The U.S. H-1B visa is a non-immigrant visa that allows U.S. companies to import and employ highly skilled foreign national graduate-level workers in specialty occupations that require theoretical or technical expertise in specialized fields such as IT, finance, accounting, architecture, engineering, mathematics, science and medicine. As of Oct. 8, the Department of Homeland Security (DHS) and the Department of Labor (DOL) have published interim final rules that are probably the biggest changes to the H-1B visa program in decades. The changes will go into effect 60 days later (Dec. 7).

As mentioned above, the H1-B visa is designed to be used for staff in specialty occupations. There are specific criteria that must be met and certain qualifications that an employee must meet to be able to accept a job offer. It is usually granted for a three-year period but can be extended for up to six years. Visa holders can then apply for a green card if they want to seek permanent residency.

Each year there are a total of 85,000 new H-1B visas made available. According to workpermit.com, "This number includes 65,000 new H-1B visas available for overseas workers in specialty (professional) level occupations with at least a bachelors degree, with an additional 20,000 visas available for those specialty workers with an advanced degree from a US academic institution."  

The Trump administration and others (immigration restriction advocates and some labor groups) have felt that the visa has been abused by companies and used to employ cheaper labor from abroad in place of American workers. Working over the last four years to realize these changes to the H-1B program, with the goal of limiting legal immigration, the administration can now celebrate this achievement. This past June, the U.S. stopped issuing temporary work visas, including H-1B visas, until the end of the year, but that ban was partially blocked by a federal judge in San Francisco recently. But then DHS issued this interim final rule, citing the negative economic impact of COVID-19 to justify the need. Employers and the public are in the midst now of a 60 day review and comment period to provide feedback, although that feedback will not be considered until after the rule takes effect.

To summarize some of the changes of the new regulation:

  • The new rule requires employers to pay increased wages for H-1B holders to discourage U.S. companies from using the visa to seek cheaper labor from abroad.
  • The definition for "specialty occupation" has been tightened and petitioners will need to prove they have a college degree in the specific field they are seeking work in.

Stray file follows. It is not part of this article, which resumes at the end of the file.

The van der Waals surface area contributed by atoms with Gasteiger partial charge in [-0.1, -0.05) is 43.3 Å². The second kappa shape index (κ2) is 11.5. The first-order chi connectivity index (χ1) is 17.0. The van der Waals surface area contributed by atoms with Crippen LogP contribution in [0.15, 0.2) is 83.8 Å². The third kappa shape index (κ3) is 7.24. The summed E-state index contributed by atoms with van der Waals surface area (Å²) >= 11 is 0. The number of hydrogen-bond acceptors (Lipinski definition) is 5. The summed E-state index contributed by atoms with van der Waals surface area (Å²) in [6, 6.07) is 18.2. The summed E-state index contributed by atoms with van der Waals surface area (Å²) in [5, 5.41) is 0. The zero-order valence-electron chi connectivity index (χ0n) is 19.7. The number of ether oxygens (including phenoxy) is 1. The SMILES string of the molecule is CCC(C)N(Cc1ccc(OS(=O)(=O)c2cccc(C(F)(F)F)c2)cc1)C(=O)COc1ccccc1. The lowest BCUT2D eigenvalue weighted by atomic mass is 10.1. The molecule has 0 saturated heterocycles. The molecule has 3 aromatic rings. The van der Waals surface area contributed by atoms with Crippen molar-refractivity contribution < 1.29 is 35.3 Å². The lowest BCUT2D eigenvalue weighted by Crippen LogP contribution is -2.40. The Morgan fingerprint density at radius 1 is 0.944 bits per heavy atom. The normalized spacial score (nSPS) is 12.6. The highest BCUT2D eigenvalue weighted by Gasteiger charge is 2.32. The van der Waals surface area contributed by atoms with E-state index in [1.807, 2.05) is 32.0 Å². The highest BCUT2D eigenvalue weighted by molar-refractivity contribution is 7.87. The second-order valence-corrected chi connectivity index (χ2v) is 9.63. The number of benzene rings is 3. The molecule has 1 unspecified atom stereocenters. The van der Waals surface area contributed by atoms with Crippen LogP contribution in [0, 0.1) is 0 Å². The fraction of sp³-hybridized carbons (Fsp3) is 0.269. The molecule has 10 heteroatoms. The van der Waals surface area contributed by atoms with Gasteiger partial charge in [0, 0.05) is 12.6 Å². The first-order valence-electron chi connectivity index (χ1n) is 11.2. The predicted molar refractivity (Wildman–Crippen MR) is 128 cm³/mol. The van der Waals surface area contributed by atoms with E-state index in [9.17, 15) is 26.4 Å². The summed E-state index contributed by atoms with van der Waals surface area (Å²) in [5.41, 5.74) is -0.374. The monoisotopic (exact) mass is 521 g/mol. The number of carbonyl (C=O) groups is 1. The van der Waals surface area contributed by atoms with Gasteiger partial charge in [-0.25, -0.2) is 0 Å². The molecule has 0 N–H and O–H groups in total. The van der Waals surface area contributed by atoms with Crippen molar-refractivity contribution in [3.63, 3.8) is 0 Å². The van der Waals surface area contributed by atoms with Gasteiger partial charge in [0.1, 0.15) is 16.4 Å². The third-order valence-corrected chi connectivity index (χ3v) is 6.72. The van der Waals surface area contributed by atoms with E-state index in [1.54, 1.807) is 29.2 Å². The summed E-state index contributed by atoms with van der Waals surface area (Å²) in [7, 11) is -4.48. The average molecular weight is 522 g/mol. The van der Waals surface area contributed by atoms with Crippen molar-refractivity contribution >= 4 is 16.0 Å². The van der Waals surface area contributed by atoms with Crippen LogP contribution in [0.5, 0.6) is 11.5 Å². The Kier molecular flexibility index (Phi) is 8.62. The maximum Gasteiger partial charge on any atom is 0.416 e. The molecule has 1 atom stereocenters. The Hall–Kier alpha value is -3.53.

• The overhaul comes with greater compliance enforcement and a mandate that workers hired through a third-party firm be granted one-year work authorizations, rather than the current three-year period.

To provide a sense for what the increased costs could look like, this article from Lexology explains the increase per level using an example for a computer occupation in San Francisco – Oakland - Hayward, CA.

Before October 8, 2020 Regulation
Level 1 $70,720Level 1 $103,771
Level 2 $95,555Level 2 $150,925
Level 3 $120,370Level 3 $198,099
Level 4 $145,205Level 4 $245,253

The article shares, "If you want an H-1 worker or to sponsor an applicant for a green card, it is going to cost you a lot more, a hundred thousand dollars more at Level 4."

According to the article below from CBS News, Ken Cuccinelli, the second-in-command at DHS, said the changes will affect "over one-third" of all H-1B visa petitioners. Opponents to the overhaul suggest that the methodology for setting the new required wage level are flawed and in some cases show that an employer will now be paying the employer 43% to 71% more than before. They say that the DOL’s new methodology implies H-1B visa holders were being underpaid by a significant amount before the rule, even though there is no evidence that was case. It is believed the there will be major backlash from corporations that rely on the H-1B program who do not believe that H-1B holders are taking jobs from American workers.

U.S. Citizenship and Immigration Services (USCIS) estimates there are more than 583,000 H-1B visa holders working in the United States, of which nearly 70% are from India, according to a report by Rand using federal data. An additional 15% are from China. No other country accounts for more than 2%.

We would advise you to connect with your immigration partner to clarify further.  Berry Appleman & Leiden (BAL) will be hosting a webinar on the topic Wednesday, Oct 14.  Register here for "Upcoming Changes to the H-1B Program".